After a well needed rest day it was time to get back to the crag. Do I try something hard again or do I spend the last few days stress free and do more easy climbing? For me its the physical and mental battle of hard climbing that I enjoy the most. Although the easy days out are great fun, I dont think I would have felt like I would have made the most of my trip this way. I had to try something hard again so next up was Fish Eye, another Oliana classic.

I had only two days left and with my first three attempts on Fish Eye the previous days not going so well I was struggling with psyche. The route itself didnt feel so bad (definitely easier than Mind Control) but the past few days had just been extremely still and warm and I was finding it really hard to relax on the rest jugs. When the skin is so soft and sweaty you have to hold on so much tighter which on short routes sometimes you can get away with, but on these pure endurance routes being able to rest and relax on holds is very important. On my second to last day the conditions weren't any better so I decided not to get on it at all and instead just have fun and climb some of the slightly easier routes.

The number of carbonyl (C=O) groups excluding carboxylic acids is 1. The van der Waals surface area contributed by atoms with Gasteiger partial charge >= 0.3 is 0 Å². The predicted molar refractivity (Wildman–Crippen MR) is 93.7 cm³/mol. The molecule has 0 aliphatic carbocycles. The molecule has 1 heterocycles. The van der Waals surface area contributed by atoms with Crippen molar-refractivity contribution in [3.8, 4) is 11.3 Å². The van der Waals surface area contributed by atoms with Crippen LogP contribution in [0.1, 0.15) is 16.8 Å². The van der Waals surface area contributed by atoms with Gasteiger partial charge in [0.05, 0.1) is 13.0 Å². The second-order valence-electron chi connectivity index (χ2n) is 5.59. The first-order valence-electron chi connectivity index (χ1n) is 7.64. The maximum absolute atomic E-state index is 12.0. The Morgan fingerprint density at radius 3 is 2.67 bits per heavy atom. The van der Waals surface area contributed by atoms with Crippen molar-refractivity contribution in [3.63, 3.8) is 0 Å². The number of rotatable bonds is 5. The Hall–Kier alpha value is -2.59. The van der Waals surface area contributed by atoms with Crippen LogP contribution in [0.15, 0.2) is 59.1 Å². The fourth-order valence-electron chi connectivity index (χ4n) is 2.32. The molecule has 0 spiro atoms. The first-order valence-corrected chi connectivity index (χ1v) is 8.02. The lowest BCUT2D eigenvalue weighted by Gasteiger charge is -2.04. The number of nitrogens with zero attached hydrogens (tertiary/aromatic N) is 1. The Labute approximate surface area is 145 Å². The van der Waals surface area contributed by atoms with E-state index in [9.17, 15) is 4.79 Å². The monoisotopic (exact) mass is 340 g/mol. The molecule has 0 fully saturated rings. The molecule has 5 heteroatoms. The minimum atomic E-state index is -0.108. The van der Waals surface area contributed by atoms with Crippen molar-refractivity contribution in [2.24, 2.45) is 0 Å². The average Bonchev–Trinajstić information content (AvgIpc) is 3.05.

Wiz Fineron high up on Fish Eye. Photo: Alex Haslehurst
Although it was great spending my second to last day with no pressure and just having fun, a large part of me still wanted to finish off what I had started with Fish Eye. Knowing that I only had one day left and having only been on the route a few times by this stage, I had already excepted the fact that I may not do it and having done more than expected on this trip already I really didn't mind weather I did it or not.
The last day was great, we rocked up at the crag with cooler temperatures and a strong breeze. The psyche came rushing back and I just couldn't resist one last go. I knew exactly what to do, I just had to put it all together. With no expectations I went for one last try. I felt great the entire way up, resting was easy and what I thought was going to be really hard at the top felt so good I even forgot to clip the last couple of draws. I clipped the chains and that was it, a great end to a great trip!

Last day send!!! Well psyched! Photo: Alex Haslehurst
For me, this trip was about spending time with some great people, having a good time and learning to not let pressure and self doubt get into my head. With only two weeks, it was a new experience for me and I wasnt sure what was going to happen. I came away from this trip having sent two significant climbs (for me), experienced a new area, with amazing people, and had a lot of fun and laughs. So whether its two days, two weeks or even two months, its all in the head and anything is possible. You just have to approach it in the right way and that always includes a big smile. Why do it if your not having fun right...?

Get out there and have fun!

Another great whipper shot! Photo: Ally Smith

The team... well most of it!!
A huge shout out to my main man Alex Hasleherst as well as 'Team Sheffield' for making it such a great holiday and we should definitely do it again!! You all know who you are so thank you very much.